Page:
Selecting The Perfect Tree - Once you've gathered all the pertinent information, you are ready to select an appropriate tree. Decide if you are looking to start a collection from scratch (i.e. seeds or seedlings), establish a small to medium size tree or transplant a very large, mature specimen, sometimes referred to as a "trophy tree." The secret to selecting the perfect tree is to choose a species whose features and preferences exactly match your purpose and landscape conditions. You may also want to ask some additional questions. Are there special insect and disease conditions associated with this tree? Does it attract wildlife? Will fruit cause an unsightly mess on my walkways (i.e. female Gingko biloba)?
A unique option for starting a seed or seedling collection is buying a historic tree. American Forests' Famous & Historic Trees program gives you the opportunity to obtain the direct offspring of original "parent" trees that are a living connections to historic people and events. These seedlings are from famous trees like The Abraham Lincoln Overcup Oak that grows near the log cabin in Hardin County, Kentucky, the boyhood home of our nation's 16th president. To learn more about the Famous & Historic Trees program.
If you need more immediate results, small to mid-size trees should appeal to you. Specialty nurseries carry, or have the ability to order, uncommon specimen trees. You may also want to obtain a copy of the Brooklyn Botanical Gardens Handbook No. 63 "1200 Trees and Shrubs-Where To Buy Them," a resource for locating uncommon species. The guide may be ordered from the Brooklyn Botanical Gardens, 1000 Washington Avenue, Brooklyn, NY 11225. Always reference trees by their botanical names (Latin) because common names are not always accurate.
If there is no substitute for the look of maturity in your mind, you will need a large specimen tree. Acquiring such uncommon trees for your collection requires special equipment, but the reward of having a fully grown, mature, specimen more than makes up for the time and expense. Sometimes a fully mature tree is needed to achieve the balance you are looking for in your landscape.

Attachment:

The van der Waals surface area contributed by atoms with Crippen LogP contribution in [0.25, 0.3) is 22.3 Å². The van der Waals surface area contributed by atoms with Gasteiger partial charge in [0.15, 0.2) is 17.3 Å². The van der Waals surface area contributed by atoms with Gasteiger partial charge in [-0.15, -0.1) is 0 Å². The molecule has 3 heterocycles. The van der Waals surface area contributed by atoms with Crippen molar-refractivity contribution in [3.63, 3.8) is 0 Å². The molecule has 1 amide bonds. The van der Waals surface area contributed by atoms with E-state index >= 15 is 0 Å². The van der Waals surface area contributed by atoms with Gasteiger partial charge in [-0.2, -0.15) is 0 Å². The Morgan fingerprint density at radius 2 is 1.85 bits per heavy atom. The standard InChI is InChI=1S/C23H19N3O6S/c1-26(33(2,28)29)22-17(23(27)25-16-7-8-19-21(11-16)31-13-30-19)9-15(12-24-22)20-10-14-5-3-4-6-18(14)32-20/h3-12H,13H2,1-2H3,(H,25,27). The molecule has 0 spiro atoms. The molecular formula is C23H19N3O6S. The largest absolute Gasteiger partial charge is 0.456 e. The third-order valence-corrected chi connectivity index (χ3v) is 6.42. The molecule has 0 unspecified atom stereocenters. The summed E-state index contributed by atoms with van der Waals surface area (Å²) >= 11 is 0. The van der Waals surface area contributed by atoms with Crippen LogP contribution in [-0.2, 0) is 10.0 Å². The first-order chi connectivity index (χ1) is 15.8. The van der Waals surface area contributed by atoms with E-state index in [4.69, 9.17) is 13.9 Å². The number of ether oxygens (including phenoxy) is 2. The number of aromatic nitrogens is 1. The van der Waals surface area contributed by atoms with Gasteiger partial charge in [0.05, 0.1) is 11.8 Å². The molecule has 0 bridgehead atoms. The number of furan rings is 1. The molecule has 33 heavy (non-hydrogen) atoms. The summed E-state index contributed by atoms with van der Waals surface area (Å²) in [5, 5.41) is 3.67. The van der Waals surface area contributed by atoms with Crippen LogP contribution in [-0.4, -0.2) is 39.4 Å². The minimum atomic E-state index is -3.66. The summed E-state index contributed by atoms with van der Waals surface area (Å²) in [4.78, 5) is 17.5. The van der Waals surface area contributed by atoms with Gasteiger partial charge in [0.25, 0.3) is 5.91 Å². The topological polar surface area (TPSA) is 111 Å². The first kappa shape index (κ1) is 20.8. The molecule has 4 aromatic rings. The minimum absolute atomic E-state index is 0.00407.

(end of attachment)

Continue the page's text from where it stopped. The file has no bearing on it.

Maintaining Your Collection
Becoming a tree collector means making a commitment to monitoring and maintaining their health. In order to minimize the effects of transplant shock, promote safety, reduce the risk of insect infestation and disease contraction, and allow your tree to live a healthy, vigorous life you will need to do the following:
- Regular Monitoring allows you to proactively address insect & disease conditions.
- Watering assists trees in acclimating to new conditions and surviving droughts.
- Tree fertilizer increases your tree's capacity to absorb nutrients and promotes health and vigor.
- Pruning promotes health, safety and aesthetics.
- Mulching helps the root system retain the moisture and reduces competition from other vegetation.
Remember, collecting trees is a beautiful and rewarding experience that will benefit you and your family for generations. The secret to establishing an impressive collection is careful planning, patience, and a commitment to regular maintenance.
Click or call today to arrange a complimentary consultation from our fully trained and certified arborists for tree care, tree fertilizer and lawn care services from SavATree. Contact the office nearest you.